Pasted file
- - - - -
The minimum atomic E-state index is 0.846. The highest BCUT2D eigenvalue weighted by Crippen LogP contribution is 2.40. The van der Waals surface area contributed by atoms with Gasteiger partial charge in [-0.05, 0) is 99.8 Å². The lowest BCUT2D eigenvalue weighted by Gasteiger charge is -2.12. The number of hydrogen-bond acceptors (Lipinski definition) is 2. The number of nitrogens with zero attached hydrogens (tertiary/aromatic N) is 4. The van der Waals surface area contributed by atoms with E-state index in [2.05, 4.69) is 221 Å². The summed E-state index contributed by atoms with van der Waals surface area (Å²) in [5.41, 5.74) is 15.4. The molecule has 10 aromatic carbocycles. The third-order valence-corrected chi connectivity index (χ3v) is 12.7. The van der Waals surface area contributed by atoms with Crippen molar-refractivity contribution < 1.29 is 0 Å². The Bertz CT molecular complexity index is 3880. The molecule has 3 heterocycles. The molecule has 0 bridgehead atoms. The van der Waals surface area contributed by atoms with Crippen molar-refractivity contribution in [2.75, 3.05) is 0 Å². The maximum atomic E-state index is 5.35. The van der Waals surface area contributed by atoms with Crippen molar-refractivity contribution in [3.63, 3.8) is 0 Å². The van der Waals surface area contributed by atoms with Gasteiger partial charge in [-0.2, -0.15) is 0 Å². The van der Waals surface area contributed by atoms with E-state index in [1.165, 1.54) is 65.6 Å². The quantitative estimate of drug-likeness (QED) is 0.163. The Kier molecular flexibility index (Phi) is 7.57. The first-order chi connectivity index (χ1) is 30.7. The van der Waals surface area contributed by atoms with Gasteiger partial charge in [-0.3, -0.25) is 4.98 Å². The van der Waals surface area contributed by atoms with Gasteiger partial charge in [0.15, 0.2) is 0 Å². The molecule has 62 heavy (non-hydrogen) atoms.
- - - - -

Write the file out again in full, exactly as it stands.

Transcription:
The minimum atomic E-state index is 0.846. The highest BCUT2D eigenvalue weighted by Crippen LogP contribution is 2.40. The van der Waals surface area contributed by atoms with Gasteiger partial charge in [-0.05, 0) is 99.8 Å². The lowest BCUT2D eigenvalue weighted by Gasteiger charge is -2.12. The number of hydrogen-bond acceptors (Lipinski definition) is 2. The number of nitrogens with zero attached hydrogens (tertiary/aromatic N) is 4. The van der Waals surface area contributed by atoms with E-state index in [2.05, 4.69) is 221 Å². The summed E-state index contributed by atoms with van der Waals surface area (Å²) in [5.41, 5.74) is 15.4. The molecule has 10 aromatic carbocycles. The third-order valence-corrected chi connectivity index (χ3v) is 12.7. The van der Waals surface area contributed by atoms with Crippen molar-refractivity contribution < 1.29 is 0 Å². The Bertz CT molecular complexity index is 3880. The molecule has 3 heterocycles. The molecule has 0 bridgehead atoms. The van der Waals surface area contributed by atoms with Crippen molar-refractivity contribution in [2.75, 3.05) is 0 Å². The maximum atomic E-state index is 5.35. The van der Waals surface area contributed by atoms with Crippen molar-refractivity contribution in [3.63, 3.8) is 0 Å². The van der Waals surface area contributed by atoms with Gasteiger partial charge in [-0.2, -0.15) is 0 Å². The van der Waals surface area contributed by atoms with E-state index in [1.165, 1.54) is 65.6 Å². The quantitative estimate of drug-likeness (QED) is 0.163. The Kier molecular flexibility index (Phi) is 7.57. The first-order chi connectivity index (χ1) is 30.7. The van der Waals surface area contributed by atoms with Gasteiger partial charge in [-0.3, -0.25) is 4.98 Å². The van der Waals surface area contributed by atoms with Gasteiger partial charge in [0.15, 0.2) is 0 Å². The molecule has 62 heavy (non-hydrogen) atoms.